The concept of VICE, an action/scifi flick that, if you believe the movie poster, stars Ambyr Childers, Thomas Jane, and Bruce Willis, is an interesting one. Bruce Willis owns a resort that bears a striking resemblance to a place I visited in the Dominican Republic, except unlike said real life resort, living patrons can do whatever the hell they want to “artificials,” which are presented at first as some sort of genetically-modified android something that still has human emotions. It isn’t something that hasn’t been touched on in the past in any number of movies, and it’s a little amusing that Bruce Willis is the brain behind this lecherous land of moral ambiguity considering his part in Surrogates.
Still, the film starts to bring up the question of what makes a person human. The film has a lot of potential in this area. There are conversations between the “doctors” (who are actually engineers) that fix the artificials when they’ve been shot or strangled or stabbed by someone who just felt like going on a killing spree to see what it feels like which bring up questions about the artificials actually being conscious during operations, a phenomenon we sometimes hear about in current medicine.
And of course, there is the Rogue Cop. The Rogue Cop is convinced that what happens inside Vice (apparently Bruce Willis wasn’t feeling very creative when naming his resort) actually spills out into the real world. The people who run Vice claim that it works as an outlet; people can come in, blow off steam in a “harmless” fashion, and go back out into the world as more well-adjusted people. The Rogue Cop thinks that Vice gives people who are predisposed to commit crimes the chance to try them out and that once they’ve had a taste of said crimes, they’re more likely to go for the real thing in his city (because for the Rogue Cop, this is HIS CITY).
It’s a little like some of the arguments presented for and against pornography or strip clubs.
So we’ve already got a ton of really interesting questions lined up, and we’re maybe fifteen minutes into the film. Good, right?
Unfortunately, that’s about where it stops. They make some vague comments that sort of hint toward maybe how they might have developed this technology and that the artificials are probably more human than the people interacting with them at the Vice resort realize. There’s something about brain chips, something involving cloning, and also a mention that artificial intelligence has been universally banned….except in the Vice resort. Because AI is totally scary and going to kill us all…unless we put it in a contained area a let people go all Hostel on it. Then we’ll all be safe.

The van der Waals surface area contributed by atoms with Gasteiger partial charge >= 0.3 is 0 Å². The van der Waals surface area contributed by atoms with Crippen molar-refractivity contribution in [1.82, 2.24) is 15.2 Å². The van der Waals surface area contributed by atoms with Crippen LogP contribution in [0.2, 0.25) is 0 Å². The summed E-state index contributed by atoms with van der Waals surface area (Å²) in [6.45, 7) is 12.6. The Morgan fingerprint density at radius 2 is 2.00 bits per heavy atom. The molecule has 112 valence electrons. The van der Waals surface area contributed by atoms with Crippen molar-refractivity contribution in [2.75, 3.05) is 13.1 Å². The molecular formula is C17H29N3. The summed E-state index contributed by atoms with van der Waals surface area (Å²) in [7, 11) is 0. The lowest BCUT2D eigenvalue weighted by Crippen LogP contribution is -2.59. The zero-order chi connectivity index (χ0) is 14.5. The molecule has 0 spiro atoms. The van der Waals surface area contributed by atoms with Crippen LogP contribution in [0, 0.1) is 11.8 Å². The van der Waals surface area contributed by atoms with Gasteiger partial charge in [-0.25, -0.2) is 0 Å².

So from that point on, as you can predict, one of the artificials gets loose, Bruce Willis freaks out and sends fifty thousand armed soldiers that he just has standing around at the Vice resort because he’s Bruce Willis, and Rogue Cop starts chasing after the artificial because he’s convinced something evil is going down at Vice, Inc. Guns fire, stuff goes boom, people do really dumb things, and nobody bothers to address any of the above questions at all. In fact, when the artificial decides to help Rogue Cop take down Vice instead of running away to live like a sane robot-person, it doesn’t involve the legal system at all. It involves hackers, a virus on a thumb drive, more automatic weapons, so much smoke that I’m not entirely sure what happened in a few shots (which is strange since nothing was set on fire), and, I kid you not, a scene that could have been an actual live reenactment of the Futurama episode where Bender goes on a quest for free will.
Nothing is solved, Rogue Cop just kills EVERYBODY, and I guess they only had enough money to rent Bruce Willis for a week and a photo shoot to stick him on to movie poster. There. I saved you two hours of your life or gave you something hilarious to watch. You are welcome.